Had I read Daybreak by Brain Ralph as a teen; I do not think I would have been sophisticated enough to understand it. I am honestly not sure I am sophisticated enough as one well into my adult years to have read this. But read it I did.
While it only took me a night to fly through this book, I know I missed a lot. A second or even third reading is not a bad idea. The pacing is as odd as the set up of the story. It is both deathly slow and so fast paced you are running through the minimal text.
The most extremely different part of this book is the point of view. The POV is you the reader are looking at the characters you meet; looking at the action (which is mostly nontraditional, yet a typical action story). It is the “unknown” narrator who never says a word. All the conversations are one side. The other characters talk to you, respond to you as if you had said something, but you are never seen nor heard from. This limited conversation in the first person is slightly awkward at first, but soon you are in the groove of things.
What ties it all together is the equally odd art with simple to practically no details per panel. The color is sepia and white; gray and white or occasionally an almost black with white. They add to the story tension which is never really seen except for out of the corner of the eye. Or in one case, out of the corner of the ear (you the viewer hear the encounter more than see it). Nothing is straight forward, but it is a basic story about the end of the world and what happens to the few humans left. Yes, this is a zombie art graphic novel that is aimed at ages 14 to adult, but in the end, it is just a story about everyday life.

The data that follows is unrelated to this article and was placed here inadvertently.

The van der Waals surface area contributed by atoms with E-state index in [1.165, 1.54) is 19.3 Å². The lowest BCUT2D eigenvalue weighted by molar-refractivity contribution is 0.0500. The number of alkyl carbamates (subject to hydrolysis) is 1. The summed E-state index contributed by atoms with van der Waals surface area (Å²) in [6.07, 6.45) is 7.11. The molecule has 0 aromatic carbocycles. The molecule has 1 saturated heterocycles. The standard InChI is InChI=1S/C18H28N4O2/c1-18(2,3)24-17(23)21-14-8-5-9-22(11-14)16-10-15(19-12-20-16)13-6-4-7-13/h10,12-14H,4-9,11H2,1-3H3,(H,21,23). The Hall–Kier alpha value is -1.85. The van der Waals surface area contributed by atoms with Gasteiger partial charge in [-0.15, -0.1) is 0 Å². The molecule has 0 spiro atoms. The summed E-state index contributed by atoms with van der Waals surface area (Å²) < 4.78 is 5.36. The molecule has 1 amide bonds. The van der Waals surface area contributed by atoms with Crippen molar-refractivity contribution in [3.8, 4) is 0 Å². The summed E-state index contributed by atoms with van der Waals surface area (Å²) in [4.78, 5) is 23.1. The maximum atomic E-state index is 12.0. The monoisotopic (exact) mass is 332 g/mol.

The score breakdown: (Averages to 3.5 if math is right, so it is a solid 4)
4 interesting art, with some powerful (when there) details
4 story was different, set up, an experience
5 gut-wrenching experience overall
1 for the ending which left me confused and WTFing!
And to lighten the mood:
Q: What do zombies say before a fight?
A: Do you want a piece of me?